At 4’10”, South African flyweight Baby Jake Matlala is the shortest title-holder in history.

The shortest ever boxer may be 4’8″ Englishman Paul Lowe. A stuntman who appeared in “Harry Potter,” “Game of Thrones” and “Fast and Furious 6,” Lowe was to make his debut in 2009, but after the fight fell through it’s not clear if he ever had a pro fight.

Heaviest Titleholder

The “Beast from the East” Valuev also appears to be the heaviest title-holder in history, reaching a peak weight of 328 lbs. against Monte Barrett, who weighed in at 223 lbs. In his confusion, Barrett decided his best bet was to pick on someone his own size and clocked the referee.

(via ESPN the Magazine)

Eric “Butterbean” Esch, broke a set of scales at the weigh-in to fight Kirk Lawton in 2013. He weighed 193 kg (425 lbs.) a week earlier. Butterbean retired after just two rounds into the fight against Lawton, who was more than 150lb lighter.

Dustin “Worm” Nichols may yet beat this record. He weighed 398 lbs. when he retired after one round with Deontay Wilder in 2010.

Oldest Titleholder

Most know that Mike Tyson was just 20 when won the WBC heavyweight belt in 1986, yet the youngest holder of a world title in history is Puerto Rican Wilfred Benítez, who won the WBA junior welterweight belt aged just 17.

The oldest fighter in history seems to be English cruiserweight Steve Ward who turned pro in 1977 and came out of retirement for a bout in 2015 at the age of 59.

The oldest title-holders in history are well known. The current record holder is Bernard Hopkins, who lost his titles to Sergey Kovalev in November 2014, just two months shy of his 50th birthday. Had he managed to overcome Joe Smith, Jr. in December, he would have held a belt at the age of 51 years, 337 days.

Before Hopkins, 45-year-old George Foreman was the oldest fighter to win a title after he knocked out Michael Moorer, who was 19 years younger, in 1994.

Most Knockout Victories

Archie “The Old Mongoose” Moore is also one of the oldest world champions in history, having beaten Joey Maxim to become the world light heavyweight champion. He said that he was 36 at the time, although his mother suggested that he was in fact three years older than he thought.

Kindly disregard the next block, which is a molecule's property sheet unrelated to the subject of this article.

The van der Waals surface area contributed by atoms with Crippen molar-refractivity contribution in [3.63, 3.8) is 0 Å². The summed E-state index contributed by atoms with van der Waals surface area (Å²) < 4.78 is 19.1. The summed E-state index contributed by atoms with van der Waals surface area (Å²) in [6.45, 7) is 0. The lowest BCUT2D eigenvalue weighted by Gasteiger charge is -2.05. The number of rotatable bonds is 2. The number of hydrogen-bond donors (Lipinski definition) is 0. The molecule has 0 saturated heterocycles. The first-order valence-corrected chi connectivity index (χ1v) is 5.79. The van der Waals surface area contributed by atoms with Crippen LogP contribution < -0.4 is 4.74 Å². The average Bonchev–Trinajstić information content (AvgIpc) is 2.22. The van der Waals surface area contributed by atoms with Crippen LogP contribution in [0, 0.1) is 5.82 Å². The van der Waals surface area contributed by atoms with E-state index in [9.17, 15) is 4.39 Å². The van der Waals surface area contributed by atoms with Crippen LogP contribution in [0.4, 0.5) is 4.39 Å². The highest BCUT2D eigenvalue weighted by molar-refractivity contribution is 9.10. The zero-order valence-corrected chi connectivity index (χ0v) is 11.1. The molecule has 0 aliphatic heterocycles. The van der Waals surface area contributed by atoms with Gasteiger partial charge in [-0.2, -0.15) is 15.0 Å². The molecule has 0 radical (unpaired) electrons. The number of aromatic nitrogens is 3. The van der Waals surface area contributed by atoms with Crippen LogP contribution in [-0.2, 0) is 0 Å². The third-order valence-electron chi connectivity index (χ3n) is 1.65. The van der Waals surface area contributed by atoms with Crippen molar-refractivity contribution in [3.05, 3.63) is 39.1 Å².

If you take his mother’s word for it, he would have been 41 when he managed to knock down Rocky Marciano in 1955 and 48 when he fought 20-year-old Cassius Clay in 1962.

What’s more impressive though is his record of 132 knockouts from 220 fights. He even managed to knock out final opponent Mike DiBiase in 1963.

If his mother was right, he finished his career with a knockout only a few months before turning 50.

Longest Fight

The longest fight on record was fought between lightweights Andy Bowen (above, via Wikipedia) and “Texan” Jack Burke in New Orleans in April 1893.

The fight dragged on for 110 rounds and more than seven hours. As the fight continued into the early hours of the morning, Burke broke both of his hands and wrists.

Eventually the referee declared the fight a draw and decided that the battered Bowen and Burke could split the purse. It was later revealed that both fighters had lost nearly 10 pounds from the lengthy bout.

Burke continued fighting until 1900, but Bowen’s life was cut short when at 27 he died in an accident in 1894. He fractured his skull after hitting his head on the wooden canvas after being knocked down by George “Kid” Lavigne.

Guinness World Records lists the greatest number of rounds as 276 in a fight between Jack Jones and Patsy Tunney in Cheshire, England in 1825. The fight lasted four and a half hours.

In March last year, GWR awarded Aussie businessman Rod Walker (below, via GWR on Twitter) the record for most consecutive boxing rounds, after the 59-year-old completed 127 rounds against 23 opponents (including Nigel Benn and Saiko Bika) in Sydney, Australia.

The charity challenge took over eight and half hours and helped Rod to raise nearly $200,000 for the Sydney-based Fusion Families Program.

Many of these records are disputed. If you believe you have proof of one being beaten, please let us know (with links) in the comment section.

About Cathal McGuigan

Cathal McGuigan is a writer and journalist from Derry, N. Ireland. His obsessions include boxing, hedgehogs and cheese.